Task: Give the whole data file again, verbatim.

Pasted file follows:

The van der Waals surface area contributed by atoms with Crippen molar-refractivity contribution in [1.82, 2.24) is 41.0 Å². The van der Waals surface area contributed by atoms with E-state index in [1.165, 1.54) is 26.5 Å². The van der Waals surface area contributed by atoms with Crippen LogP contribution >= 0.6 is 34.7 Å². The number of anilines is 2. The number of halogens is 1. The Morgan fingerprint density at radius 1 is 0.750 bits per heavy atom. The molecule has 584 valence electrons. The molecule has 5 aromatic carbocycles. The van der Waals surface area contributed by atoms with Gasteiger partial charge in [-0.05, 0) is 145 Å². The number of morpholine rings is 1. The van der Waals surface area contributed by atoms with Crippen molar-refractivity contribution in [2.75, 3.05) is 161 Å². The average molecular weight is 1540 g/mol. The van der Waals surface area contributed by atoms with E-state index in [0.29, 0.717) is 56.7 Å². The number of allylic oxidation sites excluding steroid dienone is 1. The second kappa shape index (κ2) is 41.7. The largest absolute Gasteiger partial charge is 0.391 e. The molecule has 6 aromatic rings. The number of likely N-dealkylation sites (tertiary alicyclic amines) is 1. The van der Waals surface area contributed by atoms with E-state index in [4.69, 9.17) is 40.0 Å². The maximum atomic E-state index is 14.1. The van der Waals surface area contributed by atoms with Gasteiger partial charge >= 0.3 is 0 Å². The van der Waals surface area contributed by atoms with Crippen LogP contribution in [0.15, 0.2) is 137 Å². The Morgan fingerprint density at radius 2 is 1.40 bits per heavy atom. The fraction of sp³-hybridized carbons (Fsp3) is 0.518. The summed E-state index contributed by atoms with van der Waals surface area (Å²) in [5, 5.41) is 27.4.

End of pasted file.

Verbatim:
The van der Waals surface area contributed by atoms with Crippen molar-refractivity contribution in [1.82, 2.24) is 41.0 Å². The van der Waals surface area contributed by atoms with E-state index in [1.165, 1.54) is 26.5 Å². The van der Waals surface area contributed by atoms with Crippen LogP contribution >= 0.6 is 34.7 Å². The number of anilines is 2. The number of halogens is 1. The Morgan fingerprint density at radius 1 is 0.750 bits per heavy atom. The molecule has 584 valence electrons. The molecule has 5 aromatic carbocycles. The van der Waals surface area contributed by atoms with Gasteiger partial charge in [-0.05, 0) is 145 Å². The number of morpholine rings is 1. The van der Waals surface area contributed by atoms with Crippen molar-refractivity contribution in [2.75, 3.05) is 161 Å². The average molecular weight is 1540 g/mol. The van der Waals surface area contributed by atoms with E-state index in [0.29, 0.717) is 56.7 Å². The number of allylic oxidation sites excluding steroid dienone is 1. The second kappa shape index (κ2) is 41.7. The largest absolute Gasteiger partial charge is 0.391 e. The molecule has 6 aromatic rings. The number of likely N-dealkylation sites (tertiary alicyclic amines) is 1. The van der Waals surface area contributed by atoms with E-state index in [4.69, 9.17) is 40.0 Å². The maximum atomic E-state index is 14.1. The van der Waals surface area contributed by atoms with Gasteiger partial charge >= 0.3 is 0 Å². The van der Waals surface area contributed by atoms with Crippen LogP contribution in [0.15, 0.2) is 137 Å². The Morgan fingerprint density at radius 2 is 1.40 bits per heavy atom. The fraction of sp³-hybridized carbons (Fsp3) is 0.518. The summed E-state index contributed by atoms with van der Waals surface area (Å²) in [5, 5.41) is 27.4.